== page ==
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THEATER REVIEW / 'SHERLOCK'S LAST CASE' : Unwrapping the Holmes Myth


An often witty dismemberment of the Baker Street mythos, Charles Marowitz's "Sherlock's Last Case" is Holmes for people who hold little respect for the venerable detective. Or better, for those who don't know him all that well.

The amusing play, under Dori Pelto's direction, can be seen at the Art Center Theater in Ojai, weekends through May 15.

In the tradition of "Sleuth," this is a story that you don't want to know too much about in advance. Suffice it to say that Sherlock Holmes and his associate, Dr. Watson, are the protagonists, and that Marowitz gives their long and celebrated relationship a twist that has reportedly angered Sherlockians the world around.

The twist, it must be said, comes from an only cursory reading of the Holmes canon as chronicled by Sir Arthur Conan Doyle; Marowitz gets too many details wrong to be taken seriously. Holmes did not keep his tobacco in a hollowed-out book, for instance, and the Baker Street Irregulars were Holmes' helpers, not his collective nemesis.

Holmes' constant enemy was the evil Professor Moriarty ("the Napoleon of crime," according to Conan Doyle's Holmes), who's here in spirit. Holmes' housekeeper, Mrs. Hudson, and Scotland Yard Inspector Lestrade are both very much on hand--though Lestrade and Holmes are much chummier here than fans might recall, and Holmes treats dear old Mrs. Hudson rather abominably.

The action--most of it, anyway--is set in Holmes' rooms at 221B Baker St. in Victorian London, a scene nicely recreated in Elmer Bladow's atmospheric set.

Ron Rowe, an authentic Englishman, plays Holmes, and at times it seems he's the only person in the cast who speaks with anything approaching the proper accent (Lestrade, a Cockney? Well!). He also has a nice feel for the detective, even as he figuratively dismembers the character. As Watson, Bruce Alan Solow is a testament to clever though uncredited makeup, and harrumphs adequately in one of the play's several ever-changing accents. Marge Sandwell plays the put-upon Mrs. Hudson.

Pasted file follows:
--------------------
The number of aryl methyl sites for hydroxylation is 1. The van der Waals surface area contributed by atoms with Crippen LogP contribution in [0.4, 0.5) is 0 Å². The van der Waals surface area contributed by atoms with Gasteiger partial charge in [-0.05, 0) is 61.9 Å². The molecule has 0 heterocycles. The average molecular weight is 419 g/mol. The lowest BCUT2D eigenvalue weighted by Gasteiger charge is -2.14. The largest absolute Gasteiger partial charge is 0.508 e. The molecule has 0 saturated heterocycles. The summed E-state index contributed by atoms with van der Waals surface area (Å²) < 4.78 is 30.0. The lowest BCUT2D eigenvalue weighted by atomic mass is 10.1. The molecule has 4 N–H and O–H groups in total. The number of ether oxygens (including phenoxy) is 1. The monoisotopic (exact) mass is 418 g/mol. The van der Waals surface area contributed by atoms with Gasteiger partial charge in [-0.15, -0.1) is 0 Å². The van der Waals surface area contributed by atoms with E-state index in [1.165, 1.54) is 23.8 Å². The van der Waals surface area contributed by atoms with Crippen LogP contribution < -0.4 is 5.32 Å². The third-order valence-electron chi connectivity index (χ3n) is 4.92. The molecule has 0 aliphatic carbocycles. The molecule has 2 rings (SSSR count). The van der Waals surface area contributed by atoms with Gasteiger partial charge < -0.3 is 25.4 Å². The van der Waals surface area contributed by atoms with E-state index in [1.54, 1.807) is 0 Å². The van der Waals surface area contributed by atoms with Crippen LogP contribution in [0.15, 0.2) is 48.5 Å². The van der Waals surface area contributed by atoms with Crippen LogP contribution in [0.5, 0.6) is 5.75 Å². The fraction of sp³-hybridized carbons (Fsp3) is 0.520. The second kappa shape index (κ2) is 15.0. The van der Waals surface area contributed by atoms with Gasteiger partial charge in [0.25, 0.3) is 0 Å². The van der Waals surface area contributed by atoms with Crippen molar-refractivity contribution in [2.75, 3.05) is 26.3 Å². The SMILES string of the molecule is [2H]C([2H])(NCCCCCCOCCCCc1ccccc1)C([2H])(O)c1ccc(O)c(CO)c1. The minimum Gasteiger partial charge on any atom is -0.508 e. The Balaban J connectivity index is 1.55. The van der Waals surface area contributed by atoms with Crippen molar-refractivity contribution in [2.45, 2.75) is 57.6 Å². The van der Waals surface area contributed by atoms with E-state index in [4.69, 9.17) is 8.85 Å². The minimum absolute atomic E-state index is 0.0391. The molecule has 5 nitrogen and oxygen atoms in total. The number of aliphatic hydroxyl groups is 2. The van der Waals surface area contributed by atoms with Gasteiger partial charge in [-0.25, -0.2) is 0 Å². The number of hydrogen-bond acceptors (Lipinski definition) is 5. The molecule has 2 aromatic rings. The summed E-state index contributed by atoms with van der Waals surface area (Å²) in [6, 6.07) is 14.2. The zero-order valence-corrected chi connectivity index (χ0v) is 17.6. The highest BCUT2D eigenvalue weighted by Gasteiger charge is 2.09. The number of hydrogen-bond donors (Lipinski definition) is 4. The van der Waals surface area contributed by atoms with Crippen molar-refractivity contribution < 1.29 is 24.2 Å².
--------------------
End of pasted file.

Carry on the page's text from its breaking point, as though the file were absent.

Jordan Wendcost would be considerably more convincing as Lestrade were he to affect a somewhat tonier accent, and seriously reconsider wearing what appears to be a very 1970s leather jacket in several scenes.

Karen Moncharsh is appealing in her brief turn as the mysterious woman whose appearance sets the adventure into gear (though Conan Doyle's Holmes would never cozy up to a woman the way that he does to her). Dan W. Loer and Norman Scharke contribute greatly in roles that shall remain undisclosed here--Scharke showing great resourcefulness when a pistol didn't fire.

A few more brief words on the acting, or at least about the reading:

On opening night, several of the actors gave the impression they had the attitude that one word is pretty much as good as another, if both contain several of the same letters. Someone might advise them that, for instance, "relative" does not mean the same thing as "relevant," and that "explicable" and "inexplicable" mean the opposite of one another. True, much of Marowitz's dialogue is rapid-fire (particularly in the second act), but using wrong words makes the play considerably more confusing than the author had in mind.


"Sherlock's Last Case" continues Fridays and Saturdays through May 15 at the Ojai Art Center Theater, 113 S. Montgomery St. in Ojai. Performances are at 8 p.m., with a Mother's Day matinee May 9. Tickets are $8; $6 for seniors and Art Center members. For reservations or further information, call 646-0117.

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